After what seems like years, the dreadful month of August is finally crawling to an end, and taking with it the abominably dull music lineup which has bogged us down since late July. And now that we can turn our attention toward fall and its transformative glory, we can begin to anticipate with breathless, open-mouthed vigor the terrific tuneage laying in wait for us.
The item I was most looking forward to this season was The Annie Lennox Collection, a first-ever solo best-of set from one of the most fiercely divine artists we have. But after word broke last week that Lennox required emergency spinal surgery, Collection was pushed back to spring 2009 so that its creator could have ample recovery time.
Fear not, however: Ms. Lennox, as monumentally necessary as she may be in our lives, wasn’t slated to be the only game in town this fall. New works from Pink, James Taylor, Rachael Yamagata, Whitney Houston, Sarah McLachlan, and many others are in the pipeline, as are the following five records, which — now that Lennox has been taken off the table — I’ll confess I am most excited about.
“I’m amused at the pundits, you know, ‘He’s gonna pick somebody younger!’ Gee, ya think? Who’s available that’s older? Bob Dole, uh, Lauren Bacall, and Abel, I think, is on that shortlist.”
— Bill Maher, sizing up Republican presidential nominee John McCain’s running mate options on “Larry King Live”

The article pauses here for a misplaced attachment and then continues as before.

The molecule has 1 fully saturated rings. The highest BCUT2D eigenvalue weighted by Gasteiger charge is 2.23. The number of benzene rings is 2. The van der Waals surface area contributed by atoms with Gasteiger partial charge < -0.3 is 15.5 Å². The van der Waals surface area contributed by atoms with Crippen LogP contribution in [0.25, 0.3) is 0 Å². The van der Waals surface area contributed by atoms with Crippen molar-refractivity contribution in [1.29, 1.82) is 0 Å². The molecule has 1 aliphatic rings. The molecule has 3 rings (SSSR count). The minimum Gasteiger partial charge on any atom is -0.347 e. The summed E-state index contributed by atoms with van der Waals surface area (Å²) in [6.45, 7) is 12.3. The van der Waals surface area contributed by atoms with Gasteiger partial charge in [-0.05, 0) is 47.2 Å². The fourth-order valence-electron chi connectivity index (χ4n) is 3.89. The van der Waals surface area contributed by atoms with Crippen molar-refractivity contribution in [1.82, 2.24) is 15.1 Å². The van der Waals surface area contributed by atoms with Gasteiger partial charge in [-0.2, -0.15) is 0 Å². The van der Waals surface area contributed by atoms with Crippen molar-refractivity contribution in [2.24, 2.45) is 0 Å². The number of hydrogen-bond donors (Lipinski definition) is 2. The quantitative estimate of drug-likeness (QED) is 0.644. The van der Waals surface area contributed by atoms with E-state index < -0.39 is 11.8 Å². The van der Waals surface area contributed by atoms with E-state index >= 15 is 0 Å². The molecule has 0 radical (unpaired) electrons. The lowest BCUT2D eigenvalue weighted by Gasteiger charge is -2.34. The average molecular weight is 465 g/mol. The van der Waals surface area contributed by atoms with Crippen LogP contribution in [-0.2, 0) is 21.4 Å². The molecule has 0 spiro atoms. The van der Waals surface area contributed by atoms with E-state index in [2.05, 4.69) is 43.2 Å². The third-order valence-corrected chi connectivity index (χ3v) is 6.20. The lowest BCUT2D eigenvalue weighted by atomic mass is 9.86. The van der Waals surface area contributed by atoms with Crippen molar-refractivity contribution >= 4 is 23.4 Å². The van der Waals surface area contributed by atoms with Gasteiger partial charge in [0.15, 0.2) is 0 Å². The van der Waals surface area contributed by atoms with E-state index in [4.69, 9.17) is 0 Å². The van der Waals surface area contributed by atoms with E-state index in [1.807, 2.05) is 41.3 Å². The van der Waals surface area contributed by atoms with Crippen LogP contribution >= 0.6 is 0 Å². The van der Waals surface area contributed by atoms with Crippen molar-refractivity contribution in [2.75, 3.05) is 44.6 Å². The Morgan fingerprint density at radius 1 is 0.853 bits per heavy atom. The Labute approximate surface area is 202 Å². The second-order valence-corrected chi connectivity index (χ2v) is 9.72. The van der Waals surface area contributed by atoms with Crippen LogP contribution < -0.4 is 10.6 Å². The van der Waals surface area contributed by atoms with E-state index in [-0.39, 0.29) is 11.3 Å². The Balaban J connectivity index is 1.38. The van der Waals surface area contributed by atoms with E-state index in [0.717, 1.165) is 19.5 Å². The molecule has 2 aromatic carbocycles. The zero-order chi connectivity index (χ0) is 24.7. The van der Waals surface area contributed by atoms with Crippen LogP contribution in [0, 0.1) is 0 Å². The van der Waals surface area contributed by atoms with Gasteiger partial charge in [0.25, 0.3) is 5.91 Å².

Posts will be a bit erratic over the next few days, as I am off on another mini-vacation (visiting family and friends, this time). Stay tuned to the Buzz over the coming weeks, as I get set to unveil the five albums I’m most looking forward to owning this fall, recap the season which is coming to an end with a smashing summer ’08 playlist, and conclude the road trip dispatches.
Another Tuesday, another much-anticipated DVD set taking precedence over the week’s less-than-stupendous music lineup. (September’s almost here, guys, I promise.) Take a gander, if you’re brave:
Hot on the heels of Lily Allen, Duffy, Adele, and that Grammy-winning wack job Amy Winehouse, the new invasion of sassy Bri’ish females continues in earnest with This is the Life, the spacey debut record from 21-year-old Scottish lass Amy MacDonald. She’s already drawing comparisons to Kirsty MacColl and Regina Spektor (let’s hope like hell Ms. MacDonald pulls stronger karma from the former, as the Buzz wouldn’t wish the latter’s incoherent insanity on anybody) and raves aplenty, although I have a sneaky li’l sneaky that the American marketplace has finally reached its saturation point on foreign-based kitsch, and that without a solid radio hit, Life may end up slipping through the cracks.
As noted in last week’s Vol. 1, I recently embarked an extraordinary road trip with my two favorite people on the planet, and during the course of this week-long vacation, I was made privy to fifteen vital, life-altering lessons about life, love, music, and madness, all of which I’m itching to share with you, my loyal readers. Screw Tuesdays with Morrie; you can learn urrything you need to know about this insane world and the folks who inhabit it right here at the Buzz.